4.std::cout test: 1.322 s ; printf test: 0.221 s You should benchmark it yourself. GNU). The universe is a figment of its own imagination. The operating system merely supports outputting a single character or a line of characters. Secondly scanf is faster than cin, but i guess printf is slower when it comes to long long int. With the -Wall flag gcc warns me that I'm doing he wrong thingwhen trying this: But I think that's just pure luxury and not part of the standard.And it fails if I provide the format string as a variable. What do you think? You have a couple of arguments whichare semantically linked (the %d and the n in the example above)but printf does not force you to respect this semantics. I think you completely misunderstood what I meant by example above. Regular competitive programmers face common challenge when input is large and the task of reading such an input from stdin might prove to be a bottleneck. I ran this on Windows after compiling with VC++ 2013 (both x86 and x64 versions). The meaningless. Due to the locks being used by printf, on a large scale, the printf takes more time when compared to cout. Your alternative is certainly a viable possibility, but you should beaware that 1) it's primarily a difference in degree rather than kind --i.e.

But its very important to use "\n" instead of endl for newline!!! is stored within the iostream in a more appropriate wayfor the CPU to understand. Let us create a dummy input file containing a line with 16 bytes followed by a newline and having 1000000 such lines, making a file of 17MB should be good enough. I suspect if C++ streams are faster it's because it doesn't have to unpack the format string to figure out how to extract the varargs stuff from the stack. I have an answer to this!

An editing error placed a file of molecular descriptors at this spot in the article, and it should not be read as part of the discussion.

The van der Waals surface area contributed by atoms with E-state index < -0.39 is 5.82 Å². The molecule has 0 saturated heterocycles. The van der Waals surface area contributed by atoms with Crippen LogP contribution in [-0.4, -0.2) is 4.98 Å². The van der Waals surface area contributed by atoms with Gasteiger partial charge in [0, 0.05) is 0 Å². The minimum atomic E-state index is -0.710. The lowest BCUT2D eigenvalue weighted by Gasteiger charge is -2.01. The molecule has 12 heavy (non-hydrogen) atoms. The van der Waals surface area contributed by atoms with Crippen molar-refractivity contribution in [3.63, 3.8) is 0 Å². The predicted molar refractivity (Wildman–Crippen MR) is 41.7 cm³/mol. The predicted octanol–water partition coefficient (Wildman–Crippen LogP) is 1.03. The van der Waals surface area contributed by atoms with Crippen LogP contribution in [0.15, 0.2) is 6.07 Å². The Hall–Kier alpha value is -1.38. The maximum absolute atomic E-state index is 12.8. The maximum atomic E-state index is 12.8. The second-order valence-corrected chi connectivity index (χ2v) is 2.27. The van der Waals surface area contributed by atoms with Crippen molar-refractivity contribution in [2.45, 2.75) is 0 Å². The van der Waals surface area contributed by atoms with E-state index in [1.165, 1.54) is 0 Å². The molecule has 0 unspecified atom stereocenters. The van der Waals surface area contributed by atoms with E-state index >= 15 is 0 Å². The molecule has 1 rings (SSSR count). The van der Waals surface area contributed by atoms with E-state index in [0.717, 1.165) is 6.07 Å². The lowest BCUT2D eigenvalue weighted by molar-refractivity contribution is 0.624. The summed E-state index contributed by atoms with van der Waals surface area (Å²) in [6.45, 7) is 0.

Improve Your Code's Runtime with the Right Order of IF Statements or Using Switch Statements, C++11 got the two first. It doesn't need to know anything about *any*default formatting. Also see below. for example, format strings allows> reording of the arguments (their order is hardcoded using streams).> this ease the application deployment. ), 2. Nonetheless, its real effects in> the case of iostreams are pretty minimal at worst. and cin becomes faster than scanf() as it should have been. printf deals with less complex locale machinery, by default the C++ streams are synchronized with the C streams, which adds enough overhead that it's possible to turn that off, and. for security reasons, I want to get rid of type-unsafe printfphilosophy. See your article appearing on the GeeksforGeeks main page and help other Geeks.Please write comments if you find anything incorrect, or you want to share more information about the topic discussed above. It may not be that expensive (especially compared to the actual I/O cost), and compilers really good at optimization could get away with even that, but I doubt such are very common, and it makes me uncomfortable anyway. How to print size of array parameter in C++? So, cin wastes time synchronizing itself with the underlying C-librarys stdio buffer, so that calls to bothscanf()and cin can be interleaved. But may be there are even optimizationsavailable for the parsing step. Anyway it's true that '\n' is much faster than endl. The only visible difference is that scanf() has to explicitly declare the input type, whereas cin has the redirection operation overloaded using templates. It's not portable. 3450ms for printf(), 3420ms for cout. It depends on which operating system u are using, but actually it doesnt make much difference. make the lettersappear on the console). scanf printf